August 2021




Event sector at the cusp of sustainable transformation?

Virtual events, carbon reduction targets and changing the narrative for in-person meetings — what's next as the industry faces a renewed green calling.

This article was originally found on M&C/Asia.

The events sector is at a pivotal point in its sustainable transformation. With impeded travel and meetings during the pandemic bringing about a drastic reduction in carbon emissions, there are mounting expectations for virtual or hybrid formats to continue, and for the narrative around in-person meetings to evolve.

A recent UFI poll revealed that a majority of respondents consider the environmental impact of the exhibition sector to be important to them.

UFI also found that organisers, venues and service providers rate the pace of transition towards sustainability around halfway between “only starting the transition” and “very advanced”. Exhibition participants rate the efforts of the industry as “average”.

The sustainability imperative

The poll further revealed that 77% of exhibitors and 65% of visitors believe that organisers are responsible for helping the industry contribute to positive environmental change.

While event companies impacted by the pandemic may be hard pressed to prioritise environmental sustainability, not-for-profit organisation, Positive Impact Events argues the sector is closer to transformation than ever before.

“If we ignore [sustainability commitments], the challenge is only going to be bigger. It is a matter of short-term pain for long-term gain,” said Fiona Pelham, CEO of Positive Impact Events, speaking with Northstar Meetings Group in a recent Eventful Podcast.

“The journey towards a sustainable events sector is now easier and closer than the average company would think… It used to be unimaginable that a corporate business would say no global travel because of carbon impact. But now it’s imaginable because of what the pandemic [and virtual events] has shown us, and also because of the greater focus [different stakeholders are placing] on carbon reduction.”

Taking the first step to set carbon reduction targets would be “advantageous to the event sector,” she added.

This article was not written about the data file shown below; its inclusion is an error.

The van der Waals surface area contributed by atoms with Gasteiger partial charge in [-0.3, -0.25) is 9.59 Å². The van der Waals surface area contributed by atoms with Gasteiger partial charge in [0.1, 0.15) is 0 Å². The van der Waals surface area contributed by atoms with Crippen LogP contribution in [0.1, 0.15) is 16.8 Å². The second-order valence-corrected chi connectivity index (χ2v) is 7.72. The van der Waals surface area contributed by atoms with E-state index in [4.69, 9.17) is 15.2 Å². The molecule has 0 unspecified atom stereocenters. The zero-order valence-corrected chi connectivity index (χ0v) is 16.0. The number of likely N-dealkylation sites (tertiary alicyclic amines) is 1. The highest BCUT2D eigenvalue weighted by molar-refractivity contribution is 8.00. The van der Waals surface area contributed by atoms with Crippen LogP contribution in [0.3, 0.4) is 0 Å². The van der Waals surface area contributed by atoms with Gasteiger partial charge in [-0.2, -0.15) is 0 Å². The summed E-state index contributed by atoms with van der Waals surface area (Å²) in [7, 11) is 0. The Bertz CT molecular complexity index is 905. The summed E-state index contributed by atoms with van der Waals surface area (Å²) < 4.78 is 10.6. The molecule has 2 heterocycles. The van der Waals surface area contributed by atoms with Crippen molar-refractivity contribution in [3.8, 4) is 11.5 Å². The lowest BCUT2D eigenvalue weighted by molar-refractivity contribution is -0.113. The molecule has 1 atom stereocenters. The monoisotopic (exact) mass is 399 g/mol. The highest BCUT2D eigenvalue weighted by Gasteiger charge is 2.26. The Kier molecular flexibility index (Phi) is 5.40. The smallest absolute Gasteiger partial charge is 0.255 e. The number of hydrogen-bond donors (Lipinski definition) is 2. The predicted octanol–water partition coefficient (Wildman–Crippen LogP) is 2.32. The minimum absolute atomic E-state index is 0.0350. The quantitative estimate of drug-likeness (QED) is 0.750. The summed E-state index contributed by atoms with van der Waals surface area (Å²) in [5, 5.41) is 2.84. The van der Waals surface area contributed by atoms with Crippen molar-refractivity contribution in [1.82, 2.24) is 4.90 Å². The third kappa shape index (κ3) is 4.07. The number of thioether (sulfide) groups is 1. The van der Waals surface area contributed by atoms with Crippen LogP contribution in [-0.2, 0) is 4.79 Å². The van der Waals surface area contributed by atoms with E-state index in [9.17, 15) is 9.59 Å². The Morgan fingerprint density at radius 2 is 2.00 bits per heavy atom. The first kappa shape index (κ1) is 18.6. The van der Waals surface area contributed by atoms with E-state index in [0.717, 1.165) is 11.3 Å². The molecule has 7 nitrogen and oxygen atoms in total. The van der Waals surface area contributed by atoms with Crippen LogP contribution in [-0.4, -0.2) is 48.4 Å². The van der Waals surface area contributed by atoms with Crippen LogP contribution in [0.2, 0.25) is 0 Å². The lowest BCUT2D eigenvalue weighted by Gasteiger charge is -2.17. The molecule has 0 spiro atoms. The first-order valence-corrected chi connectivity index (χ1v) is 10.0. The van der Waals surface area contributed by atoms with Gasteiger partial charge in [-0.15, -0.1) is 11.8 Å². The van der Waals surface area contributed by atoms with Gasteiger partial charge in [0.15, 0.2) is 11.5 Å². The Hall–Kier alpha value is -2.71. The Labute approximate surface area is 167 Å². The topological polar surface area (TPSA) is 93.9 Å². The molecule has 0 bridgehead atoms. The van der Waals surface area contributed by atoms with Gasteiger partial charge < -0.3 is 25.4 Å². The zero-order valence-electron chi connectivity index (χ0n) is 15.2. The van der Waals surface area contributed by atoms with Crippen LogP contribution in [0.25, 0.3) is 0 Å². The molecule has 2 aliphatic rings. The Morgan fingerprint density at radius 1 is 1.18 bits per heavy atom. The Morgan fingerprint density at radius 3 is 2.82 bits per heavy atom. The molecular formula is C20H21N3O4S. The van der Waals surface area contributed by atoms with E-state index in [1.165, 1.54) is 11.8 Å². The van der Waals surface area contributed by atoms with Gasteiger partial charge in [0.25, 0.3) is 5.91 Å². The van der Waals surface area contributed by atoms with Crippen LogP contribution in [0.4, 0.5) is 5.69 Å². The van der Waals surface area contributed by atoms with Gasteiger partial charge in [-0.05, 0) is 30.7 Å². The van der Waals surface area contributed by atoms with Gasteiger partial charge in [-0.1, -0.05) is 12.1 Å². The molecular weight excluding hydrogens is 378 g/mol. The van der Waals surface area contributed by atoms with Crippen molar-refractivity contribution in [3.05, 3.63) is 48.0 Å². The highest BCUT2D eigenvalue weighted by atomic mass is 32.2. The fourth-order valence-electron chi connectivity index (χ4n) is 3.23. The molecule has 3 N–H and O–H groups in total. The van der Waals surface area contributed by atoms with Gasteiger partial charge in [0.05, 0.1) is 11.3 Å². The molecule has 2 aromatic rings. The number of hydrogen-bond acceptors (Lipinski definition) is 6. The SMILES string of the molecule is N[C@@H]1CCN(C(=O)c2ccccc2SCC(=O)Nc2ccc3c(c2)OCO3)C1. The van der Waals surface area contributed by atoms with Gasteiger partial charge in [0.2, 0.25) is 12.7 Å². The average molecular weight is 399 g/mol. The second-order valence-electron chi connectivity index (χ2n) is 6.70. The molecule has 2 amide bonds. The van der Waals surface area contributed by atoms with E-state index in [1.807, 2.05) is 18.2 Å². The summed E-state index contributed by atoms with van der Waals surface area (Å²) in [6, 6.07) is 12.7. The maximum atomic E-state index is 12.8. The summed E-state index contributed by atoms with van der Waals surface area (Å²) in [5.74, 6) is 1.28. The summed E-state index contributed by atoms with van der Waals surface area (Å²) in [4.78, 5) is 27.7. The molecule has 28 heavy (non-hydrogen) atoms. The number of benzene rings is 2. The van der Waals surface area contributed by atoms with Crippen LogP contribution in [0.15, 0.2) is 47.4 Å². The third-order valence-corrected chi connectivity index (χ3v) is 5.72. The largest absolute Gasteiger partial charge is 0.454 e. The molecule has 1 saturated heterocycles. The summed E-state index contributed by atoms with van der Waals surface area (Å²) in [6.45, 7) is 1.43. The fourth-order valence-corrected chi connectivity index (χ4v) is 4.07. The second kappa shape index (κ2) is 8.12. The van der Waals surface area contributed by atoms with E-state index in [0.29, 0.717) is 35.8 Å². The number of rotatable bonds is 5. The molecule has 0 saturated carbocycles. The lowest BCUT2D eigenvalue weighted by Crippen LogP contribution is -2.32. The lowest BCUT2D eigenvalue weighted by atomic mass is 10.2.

A growing number of corporate clients have their own carbon targets, and would factor this into their choice of event companies to work with, Pelham explained.

According to the UFI poll, key actions to create a more environmentally- sustainable industry include the development of new technologies or processes for problems such as waste and carbon emissions.

Step one: set carbon targets

Ahead of the 26th UN Climate Change Conference (COP26) bound for Glasgow later this year, climate action proponents are encouraging the events sector to take steps towards a more sustainable future by making a pledge and setting carbon targets.

Working towards a goal to support 1,000 event companies in making net-zero commitments, Positive Impact Events, with support from SME Climate Hub, launched the Road to COP26: Event Sector Transformation programme.

Event companies who sign up will be invited to attend six engagement sessions — a mix of webinars, podcasts, roundtables and practical toolkits — that will lead them towards setting carbon targets, shared Pelham.

The programme also aims to connect interested companies to a UNFCCC (United Nations Framework Convention on Climate Change) climate action framework set to be unveiled at COP26.

Thirty-four event companies including MCI Group UK, Reed Exhibitions and Martiz Global Events have already joined as members of the climate action framework.

Changing the in-person narrative

This week, Eco-Business, an independent intelligence company dedicated to sustainable development and ESG performance, and virtual events provider GEVME released a joint statement signalling a shift towards more sustainable offsite events.

“A comparison of a six-hour virtual event and an in-person equivalent found that the emissions of the physical version were 66 times higher than the virtual event based on air travel alone,” the partners said in the statement announcing Eco-Business’ decision to take two of its upcoming events virtual.

However, Positive Impact Events’ Pelham warned against a total shift to virtual formats, and stressed the importance of “changing the narrative” surrounding in-person events.

"It is vital that human beings connect face to face. But we cannot ignore the carbon footprint challenge — business leaders [clients] will not accept that. [If on the other hand], we tell them that we understand [concerns with carbon emissions] and have a framework in place for that, [then clients will listen] when you tell them about the importance of face-to-face meetings.”

While Positive Impact Events focuses on corporate events, Pelham said there are also signs coming from the global associations sector that carbon reduction is on the agenda.

Indeed, Thomas Bach, president of the International Olympic Committee recently announced a goal for the 2024 Olympics in Paris to not only be carbon neutral, but also climate positive.

More talk, more action

The “narrative” of setting carbon targets may be strong, however, recent events have highlighted the concomitant importance of carbon calculations.

In June, it was announced that the G7 summit will be carbon-neutral, achieved by offsetting emissions from international travel through a composting facility in Vietnam. Reports surfaced shortly after questioning the green messaging and how carbon emissions were calculated.

Perhaps, the focus now is on taking the first step.

Pelham told Northstar Meetings Group: "We want to remove the 'scariness' by opening the door to sign with bodies [like the United Nations] that will enhance the reputation of the global events sector."

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